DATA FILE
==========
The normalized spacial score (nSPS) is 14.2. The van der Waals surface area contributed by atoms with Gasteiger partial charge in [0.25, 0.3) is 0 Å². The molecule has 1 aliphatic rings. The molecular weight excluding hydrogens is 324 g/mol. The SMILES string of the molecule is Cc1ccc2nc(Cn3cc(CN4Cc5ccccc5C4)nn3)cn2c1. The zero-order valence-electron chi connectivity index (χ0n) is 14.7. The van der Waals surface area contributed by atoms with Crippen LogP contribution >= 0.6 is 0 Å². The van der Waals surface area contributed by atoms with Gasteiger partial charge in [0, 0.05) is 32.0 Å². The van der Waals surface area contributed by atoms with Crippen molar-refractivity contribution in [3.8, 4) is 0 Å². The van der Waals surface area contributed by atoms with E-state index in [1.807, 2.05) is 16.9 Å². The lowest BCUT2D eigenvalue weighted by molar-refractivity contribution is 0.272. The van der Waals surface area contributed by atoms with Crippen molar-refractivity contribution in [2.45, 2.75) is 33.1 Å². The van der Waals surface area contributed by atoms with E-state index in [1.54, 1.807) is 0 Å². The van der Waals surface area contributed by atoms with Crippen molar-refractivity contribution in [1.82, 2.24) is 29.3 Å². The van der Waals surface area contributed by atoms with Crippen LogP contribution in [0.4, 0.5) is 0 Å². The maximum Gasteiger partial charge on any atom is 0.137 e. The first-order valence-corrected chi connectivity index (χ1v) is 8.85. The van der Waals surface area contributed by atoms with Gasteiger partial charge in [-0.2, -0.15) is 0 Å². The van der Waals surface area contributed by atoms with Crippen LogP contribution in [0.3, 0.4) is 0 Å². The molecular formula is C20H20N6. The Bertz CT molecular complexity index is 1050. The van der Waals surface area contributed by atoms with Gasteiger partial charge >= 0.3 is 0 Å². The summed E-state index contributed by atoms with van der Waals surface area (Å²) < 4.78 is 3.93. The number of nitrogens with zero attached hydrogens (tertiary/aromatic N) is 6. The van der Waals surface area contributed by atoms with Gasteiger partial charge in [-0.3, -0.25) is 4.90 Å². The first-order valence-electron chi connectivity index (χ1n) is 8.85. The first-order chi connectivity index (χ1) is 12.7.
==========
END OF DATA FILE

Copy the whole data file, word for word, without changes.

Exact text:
The normalized spacial score (nSPS) is 14.2. The van der Waals surface area contributed by atoms with Gasteiger partial charge in [0.25, 0.3) is 0 Å². The molecule has 1 aliphatic rings. The molecular weight excluding hydrogens is 324 g/mol. The SMILES string of the molecule is Cc1ccc2nc(Cn3cc(CN4Cc5ccccc5C4)nn3)cn2c1. The zero-order valence-electron chi connectivity index (χ0n) is 14.7. The van der Waals surface area contributed by atoms with Crippen LogP contribution >= 0.6 is 0 Å². The van der Waals surface area contributed by atoms with Gasteiger partial charge in [0, 0.05) is 32.0 Å². The van der Waals surface area contributed by atoms with Crippen molar-refractivity contribution in [3.8, 4) is 0 Å². The van der Waals surface area contributed by atoms with E-state index in [1.807, 2.05) is 16.9 Å². The lowest BCUT2D eigenvalue weighted by molar-refractivity contribution is 0.272. The van der Waals surface area contributed by atoms with Crippen molar-refractivity contribution in [2.45, 2.75) is 33.1 Å². The van der Waals surface area contributed by atoms with E-state index in [1.54, 1.807) is 0 Å². The van der Waals surface area contributed by atoms with Crippen molar-refractivity contribution in [1.82, 2.24) is 29.3 Å². The van der Waals surface area contributed by atoms with Crippen LogP contribution in [0.4, 0.5) is 0 Å². The maximum Gasteiger partial charge on any atom is 0.137 e. The first-order valence-corrected chi connectivity index (χ1v) is 8.85. The van der Waals surface area contributed by atoms with Gasteiger partial charge in [-0.2, -0.15) is 0 Å². The van der Waals surface area contributed by atoms with Crippen LogP contribution in [0.3, 0.4) is 0 Å². The molecular formula is C20H20N6. The Bertz CT molecular complexity index is 1050. The van der Waals surface area contributed by atoms with Gasteiger partial charge >= 0.3 is 0 Å². The summed E-state index contributed by atoms with van der Waals surface area (Å²) < 4.78 is 3.93. The number of nitrogens with zero attached hydrogens (tertiary/aromatic N) is 6. The van der Waals surface area contributed by atoms with Gasteiger partial charge in [-0.3, -0.25) is 4.90 Å². The first-order valence-electron chi connectivity index (χ1n) is 8.85. The first-order chi connectivity index (χ1) is 12.7.